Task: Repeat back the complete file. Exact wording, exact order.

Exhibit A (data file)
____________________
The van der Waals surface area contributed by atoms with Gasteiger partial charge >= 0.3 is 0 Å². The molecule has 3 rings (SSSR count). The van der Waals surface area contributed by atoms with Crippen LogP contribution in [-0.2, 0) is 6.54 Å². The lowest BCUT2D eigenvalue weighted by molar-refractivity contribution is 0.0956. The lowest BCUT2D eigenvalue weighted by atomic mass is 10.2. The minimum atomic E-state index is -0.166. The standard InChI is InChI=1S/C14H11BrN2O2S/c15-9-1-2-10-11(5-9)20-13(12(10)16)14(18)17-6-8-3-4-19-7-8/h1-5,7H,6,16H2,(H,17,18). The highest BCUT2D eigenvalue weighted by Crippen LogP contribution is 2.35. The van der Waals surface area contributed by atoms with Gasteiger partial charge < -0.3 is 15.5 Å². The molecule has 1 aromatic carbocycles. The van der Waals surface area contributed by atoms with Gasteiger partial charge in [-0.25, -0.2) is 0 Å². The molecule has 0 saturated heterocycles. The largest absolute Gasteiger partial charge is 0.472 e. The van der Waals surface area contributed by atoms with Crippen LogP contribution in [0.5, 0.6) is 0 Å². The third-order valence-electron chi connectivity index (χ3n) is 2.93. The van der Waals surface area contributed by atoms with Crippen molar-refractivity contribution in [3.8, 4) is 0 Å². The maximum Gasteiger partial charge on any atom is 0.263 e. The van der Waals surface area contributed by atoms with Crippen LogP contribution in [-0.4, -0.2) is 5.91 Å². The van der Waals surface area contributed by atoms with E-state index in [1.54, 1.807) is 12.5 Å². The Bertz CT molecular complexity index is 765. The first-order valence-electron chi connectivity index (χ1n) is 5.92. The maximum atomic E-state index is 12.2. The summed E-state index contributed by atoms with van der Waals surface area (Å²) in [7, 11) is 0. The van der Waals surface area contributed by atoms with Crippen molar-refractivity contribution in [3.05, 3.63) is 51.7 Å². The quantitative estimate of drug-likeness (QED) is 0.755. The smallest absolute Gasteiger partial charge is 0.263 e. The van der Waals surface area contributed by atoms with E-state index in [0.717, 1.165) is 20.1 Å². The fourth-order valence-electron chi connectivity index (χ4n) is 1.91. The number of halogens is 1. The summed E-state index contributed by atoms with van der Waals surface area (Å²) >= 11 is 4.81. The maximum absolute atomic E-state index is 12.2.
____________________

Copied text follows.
The van der Waals surface area contributed by atoms with Gasteiger partial charge >= 0.3 is 0 Å². The molecule has 3 rings (SSSR count). The van der Waals surface area contributed by atoms with Crippen LogP contribution in [-0.2, 0) is 6.54 Å². The lowest BCUT2D eigenvalue weighted by molar-refractivity contribution is 0.0956. The lowest BCUT2D eigenvalue weighted by atomic mass is 10.2. The minimum atomic E-state index is -0.166. The standard InChI is InChI=1S/C14H11BrN2O2S/c15-9-1-2-10-11(5-9)20-13(12(10)16)14(18)17-6-8-3-4-19-7-8/h1-5,7H,6,16H2,(H,17,18). The highest BCUT2D eigenvalue weighted by Crippen LogP contribution is 2.35. The van der Waals surface area contributed by atoms with Gasteiger partial charge < -0.3 is 15.5 Å². The molecule has 1 aromatic carbocycles. The van der Waals surface area contributed by atoms with Gasteiger partial charge in [-0.25, -0.2) is 0 Å². The molecule has 0 saturated heterocycles. The largest absolute Gasteiger partial charge is 0.472 e. The van der Waals surface area contributed by atoms with Crippen LogP contribution in [0.5, 0.6) is 0 Å². The third-order valence-electron chi connectivity index (χ3n) is 2.93. The van der Waals surface area contributed by atoms with Crippen molar-refractivity contribution in [3.8, 4) is 0 Å². The maximum Gasteiger partial charge on any atom is 0.263 e. The van der Waals surface area contributed by atoms with Crippen LogP contribution in [-0.4, -0.2) is 5.91 Å². The van der Waals surface area contributed by atoms with E-state index in [1.54, 1.807) is 12.5 Å². The Bertz CT molecular complexity index is 765. The first-order valence-electron chi connectivity index (χ1n) is 5.92. The maximum atomic E-state index is 12.2. The summed E-state index contributed by atoms with van der Waals surface area (Å²) in [7, 11) is 0. The van der Waals surface area contributed by atoms with Crippen molar-refractivity contribution in [3.05, 3.63) is 51.7 Å². The quantitative estimate of drug-likeness (QED) is 0.755. The smallest absolute Gasteiger partial charge is 0.263 e. The van der Waals surface area contributed by atoms with E-state index in [0.717, 1.165) is 20.1 Å². The fourth-order valence-electron chi connectivity index (χ4n) is 1.91. The number of halogens is 1. The summed E-state index contributed by atoms with van der Waals surface area (Å²) >= 11 is 4.81. The maximum absolute atomic E-state index is 12.2.